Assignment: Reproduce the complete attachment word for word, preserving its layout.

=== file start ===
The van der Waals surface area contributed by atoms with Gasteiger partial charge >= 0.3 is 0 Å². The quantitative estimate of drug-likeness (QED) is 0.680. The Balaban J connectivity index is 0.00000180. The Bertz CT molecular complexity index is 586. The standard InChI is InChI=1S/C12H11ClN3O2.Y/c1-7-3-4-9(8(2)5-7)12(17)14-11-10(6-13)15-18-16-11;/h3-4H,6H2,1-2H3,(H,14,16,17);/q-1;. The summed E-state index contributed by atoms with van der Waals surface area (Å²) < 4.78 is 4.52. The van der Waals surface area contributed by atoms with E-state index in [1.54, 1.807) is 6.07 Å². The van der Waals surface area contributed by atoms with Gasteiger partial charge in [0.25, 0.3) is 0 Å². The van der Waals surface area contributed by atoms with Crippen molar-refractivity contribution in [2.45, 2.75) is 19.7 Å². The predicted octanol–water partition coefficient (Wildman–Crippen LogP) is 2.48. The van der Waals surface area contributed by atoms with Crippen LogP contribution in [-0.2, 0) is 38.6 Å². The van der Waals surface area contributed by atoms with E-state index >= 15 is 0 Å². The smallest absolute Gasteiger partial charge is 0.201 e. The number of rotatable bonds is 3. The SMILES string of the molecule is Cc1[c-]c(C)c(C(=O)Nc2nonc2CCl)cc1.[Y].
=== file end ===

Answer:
The van der Waals surface area contributed by atoms with Gasteiger partial charge >= 0.3 is 0 Å². The quantitative estimate of drug-likeness (QED) is 0.680. The Balaban J connectivity index is 0.00000180. The Bertz CT molecular complexity index is 586. The standard InChI is InChI=1S/C12H11ClN3O2.Y/c1-7-3-4-9(8(2)5-7)12(17)14-11-10(6-13)15-18-16-11;/h3-4H,6H2,1-2H3,(H,14,16,17);/q-1;. The summed E-state index contributed by atoms with van der Waals surface area (Å²) < 4.78 is 4.52. The van der Waals surface area contributed by atoms with E-state index in [1.54, 1.807) is 6.07 Å². The van der Waals surface area contributed by atoms with Gasteiger partial charge in [0.25, 0.3) is 0 Å². The van der Waals surface area contributed by atoms with Crippen molar-refractivity contribution in [2.45, 2.75) is 19.7 Å². The predicted octanol–water partition coefficient (Wildman–Crippen LogP) is 2.48. The van der Waals surface area contributed by atoms with Crippen LogP contribution in [-0.2, 0) is 38.6 Å². The van der Waals surface area contributed by atoms with E-state index >= 15 is 0 Å². The smallest absolute Gasteiger partial charge is 0.201 e. The number of rotatable bonds is 3. The SMILES string of the molecule is Cc1[c-]c(C)c(C(=O)Nc2nonc2CCl)cc1.[Y].